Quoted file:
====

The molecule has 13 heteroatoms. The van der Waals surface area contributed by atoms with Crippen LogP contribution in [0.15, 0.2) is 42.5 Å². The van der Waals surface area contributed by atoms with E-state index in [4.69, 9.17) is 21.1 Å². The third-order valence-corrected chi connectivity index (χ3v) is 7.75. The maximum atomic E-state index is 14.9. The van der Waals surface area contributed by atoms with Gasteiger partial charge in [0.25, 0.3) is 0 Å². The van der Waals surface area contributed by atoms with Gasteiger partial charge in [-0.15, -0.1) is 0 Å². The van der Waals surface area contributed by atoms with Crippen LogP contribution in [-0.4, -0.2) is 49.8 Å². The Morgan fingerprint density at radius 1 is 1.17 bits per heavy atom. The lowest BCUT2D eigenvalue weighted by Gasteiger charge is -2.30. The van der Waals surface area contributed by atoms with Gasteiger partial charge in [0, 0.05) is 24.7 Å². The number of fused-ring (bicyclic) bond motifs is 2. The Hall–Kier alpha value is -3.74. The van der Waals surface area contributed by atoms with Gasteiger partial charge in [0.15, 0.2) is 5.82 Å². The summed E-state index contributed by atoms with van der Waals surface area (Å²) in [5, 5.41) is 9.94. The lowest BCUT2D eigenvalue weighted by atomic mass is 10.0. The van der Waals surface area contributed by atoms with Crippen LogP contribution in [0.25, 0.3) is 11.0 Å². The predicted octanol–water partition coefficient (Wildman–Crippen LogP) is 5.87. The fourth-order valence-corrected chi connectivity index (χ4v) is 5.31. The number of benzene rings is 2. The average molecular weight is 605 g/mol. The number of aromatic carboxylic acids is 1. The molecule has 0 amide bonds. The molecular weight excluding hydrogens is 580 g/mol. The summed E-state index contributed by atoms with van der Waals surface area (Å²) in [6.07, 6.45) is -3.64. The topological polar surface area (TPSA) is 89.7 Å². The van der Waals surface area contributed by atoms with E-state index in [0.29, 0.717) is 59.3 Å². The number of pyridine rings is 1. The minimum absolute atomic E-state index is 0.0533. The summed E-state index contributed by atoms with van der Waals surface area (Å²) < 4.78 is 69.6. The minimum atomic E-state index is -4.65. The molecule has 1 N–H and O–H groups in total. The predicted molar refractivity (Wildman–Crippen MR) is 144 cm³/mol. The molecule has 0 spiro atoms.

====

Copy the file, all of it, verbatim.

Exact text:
The molecule has 13 heteroatoms. The van der Waals surface area contributed by atoms with Crippen LogP contribution in [0.15, 0.2) is 42.5 Å². The van der Waals surface area contributed by atoms with E-state index in [4.69, 9.17) is 21.1 Å². The third-order valence-corrected chi connectivity index (χ3v) is 7.75. The maximum atomic E-state index is 14.9. The van der Waals surface area contributed by atoms with Gasteiger partial charge in [0.25, 0.3) is 0 Å². The van der Waals surface area contributed by atoms with Gasteiger partial charge in [-0.15, -0.1) is 0 Å². The van der Waals surface area contributed by atoms with Crippen LogP contribution in [-0.4, -0.2) is 49.8 Å². The Morgan fingerprint density at radius 1 is 1.17 bits per heavy atom. The lowest BCUT2D eigenvalue weighted by Gasteiger charge is -2.30. The van der Waals surface area contributed by atoms with Gasteiger partial charge in [0, 0.05) is 24.7 Å². The number of fused-ring (bicyclic) bond motifs is 2. The Hall–Kier alpha value is -3.74. The van der Waals surface area contributed by atoms with Gasteiger partial charge in [0.15, 0.2) is 5.82 Å². The summed E-state index contributed by atoms with van der Waals surface area (Å²) in [5, 5.41) is 9.94. The lowest BCUT2D eigenvalue weighted by atomic mass is 10.0. The van der Waals surface area contributed by atoms with Crippen LogP contribution in [0.25, 0.3) is 11.0 Å². The predicted octanol–water partition coefficient (Wildman–Crippen LogP) is 5.87. The fourth-order valence-corrected chi connectivity index (χ4v) is 5.31. The number of benzene rings is 2. The average molecular weight is 605 g/mol. The number of aromatic carboxylic acids is 1. The molecule has 0 amide bonds. The molecular weight excluding hydrogens is 580 g/mol. The summed E-state index contributed by atoms with van der Waals surface area (Å²) in [6.07, 6.45) is -3.64. The topological polar surface area (TPSA) is 89.7 Å². The van der Waals surface area contributed by atoms with E-state index in [0.29, 0.717) is 59.3 Å². The number of pyridine rings is 1. The minimum absolute atomic E-state index is 0.0533. The summed E-state index contributed by atoms with van der Waals surface area (Å²) < 4.78 is 69.6. The minimum atomic E-state index is -4.65. The molecule has 1 N–H and O–H groups in total. The predicted molar refractivity (Wildman–Crippen MR) is 144 cm³/mol. The molecule has 0 spiro atoms.